In other words, by early January 2015, Radebe had become the proud owner of two shiny Ferraris, all courtesy of the Free State’s asbestos audit. Using some of the funds paid to Mastertrade 232, he had forked out R1.5-million for the first Ferrari and R2.35-million for the second.
Scorpio determined that one of the Ferraris was registered to another of Radebe’s trusts, namely the SAB Family Trust. Like the Villa Castello Residence Trust, this trust had also been registered shortly after the FSHS started making its first payments for the asbestos audit. This raises suspicions that Radebe may have established a series of trusts to shelter assets purchased with his asbestos riches.
The Ferrari splurge had evidently only whetted Radebe’s appetite for expensive cars.
In late March 2015, the FSHS transferred R25-million, the third instalment of the asbestos ‘loot’, to the Blackhead Consulting/Diamond Hill joint venture.
Sodi and Mpambani’s joint venture, in turn, transferred R10-million to Radebe’s Mastertrade 232.
Again, Mastertrade forwarded comparatively small portions of this money to the Ori Group for the audit project. But paying his subcontractor was evidently not the only issue that occupied Radebe’s mind during this time.
Only a day after Mastertrade had received the R10-million, the company transferred R2-million to another car dealership.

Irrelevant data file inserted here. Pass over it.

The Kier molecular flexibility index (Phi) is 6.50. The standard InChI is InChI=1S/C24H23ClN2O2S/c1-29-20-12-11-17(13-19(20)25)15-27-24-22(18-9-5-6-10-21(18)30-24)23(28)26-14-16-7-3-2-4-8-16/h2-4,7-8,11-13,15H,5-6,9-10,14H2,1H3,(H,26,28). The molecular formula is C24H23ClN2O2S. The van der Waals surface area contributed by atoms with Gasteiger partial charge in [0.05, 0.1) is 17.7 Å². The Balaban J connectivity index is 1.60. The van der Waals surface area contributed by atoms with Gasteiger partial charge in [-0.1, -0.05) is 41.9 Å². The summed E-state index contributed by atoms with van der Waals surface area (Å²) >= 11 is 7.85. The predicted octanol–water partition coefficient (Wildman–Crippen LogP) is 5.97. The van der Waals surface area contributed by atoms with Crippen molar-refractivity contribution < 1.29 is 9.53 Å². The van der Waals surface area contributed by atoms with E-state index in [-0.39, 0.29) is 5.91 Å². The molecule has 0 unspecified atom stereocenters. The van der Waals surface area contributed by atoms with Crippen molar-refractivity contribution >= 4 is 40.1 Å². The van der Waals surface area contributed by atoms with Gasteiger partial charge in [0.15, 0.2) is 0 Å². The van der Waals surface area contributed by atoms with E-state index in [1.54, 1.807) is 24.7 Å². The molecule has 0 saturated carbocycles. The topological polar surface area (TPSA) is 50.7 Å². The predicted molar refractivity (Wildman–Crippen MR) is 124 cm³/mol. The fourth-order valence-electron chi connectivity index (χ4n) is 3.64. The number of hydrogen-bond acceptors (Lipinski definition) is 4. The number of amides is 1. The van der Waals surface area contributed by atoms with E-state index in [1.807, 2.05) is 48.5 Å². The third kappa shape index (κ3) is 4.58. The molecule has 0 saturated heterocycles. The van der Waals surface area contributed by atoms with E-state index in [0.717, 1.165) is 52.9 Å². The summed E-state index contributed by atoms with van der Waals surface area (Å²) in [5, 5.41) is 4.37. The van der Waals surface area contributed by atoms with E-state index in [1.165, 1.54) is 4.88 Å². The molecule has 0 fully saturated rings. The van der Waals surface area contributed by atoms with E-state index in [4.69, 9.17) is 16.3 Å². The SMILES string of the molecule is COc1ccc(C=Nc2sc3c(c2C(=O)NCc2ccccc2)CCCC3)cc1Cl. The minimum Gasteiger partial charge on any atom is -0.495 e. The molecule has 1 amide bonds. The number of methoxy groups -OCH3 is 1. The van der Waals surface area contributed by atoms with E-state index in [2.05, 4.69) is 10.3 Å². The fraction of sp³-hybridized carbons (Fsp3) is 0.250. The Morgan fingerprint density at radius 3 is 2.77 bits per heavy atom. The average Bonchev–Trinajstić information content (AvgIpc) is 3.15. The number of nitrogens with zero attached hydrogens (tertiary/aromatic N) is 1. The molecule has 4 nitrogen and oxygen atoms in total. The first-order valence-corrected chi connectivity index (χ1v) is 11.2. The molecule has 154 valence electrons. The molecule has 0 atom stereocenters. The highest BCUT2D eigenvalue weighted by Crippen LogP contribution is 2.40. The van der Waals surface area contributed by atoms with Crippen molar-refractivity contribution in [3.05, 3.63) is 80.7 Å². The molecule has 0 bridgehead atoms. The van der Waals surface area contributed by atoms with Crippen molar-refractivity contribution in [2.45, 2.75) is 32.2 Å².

We were able to confirm that the payment was for a Mercedes Benz G63 AMG, a vehicle so ‘horrendously expensive’ that one needed a ‘rock star’s bank account’ to buy one, according to one car reviewer.
It was also from this third instalment from the FSHS, and specifically from the subsequent money Mastertrade received from the Blackhead Consulting/Diamond Hill joint venture, that Radebe was able to make the final payment of R1-million towards his new house in the Castello River Estate.
Another R2m car
The final addition to Radebe’s fleet of luxury vehicles came his way in August 2015, after the FSHS had paid nearly R37-million to Sodi and Mpambani’s joint venture. This was the fifth instalment from the FSHS to the joint venture.
On 11 August 2015, shortly after the Blackhead Consulting/Diamond Hill joint venture had received this money, the joint venture again passed on nearly R10-million to Mastertrade 232.
Mere hours after receiving the payment, Mastertrade channeled R2-million to a car dealership for a Bentley Continental GT.
This time, Radebe registered the vehicle in his own name. This is the same Bentley listed on the schedule of assets for the asbestos case.
Of the four luxury cars and the upmarket property Radebe had purchased with his slice of the asbestos ‘loot’, the state has therefore so far only seized the Bentley.
Between November 2014 and January 2016, Mastertrade 232 received R44-million of the R230-million that the FSHS had paid to the Blackhead Consulting/Diamond Hill joint venture.
Radebe evidently spent only a negligible portion of this money on the project itself.
Much of the remaining funds was spirited away to trusts and other accounts linked to him.
What’s more, a significant portion of the money bankrolled a life of obscene luxury Radebe enjoyed at the cost of poor Free State residents who remain exposed to dangerous asbestos materials. DM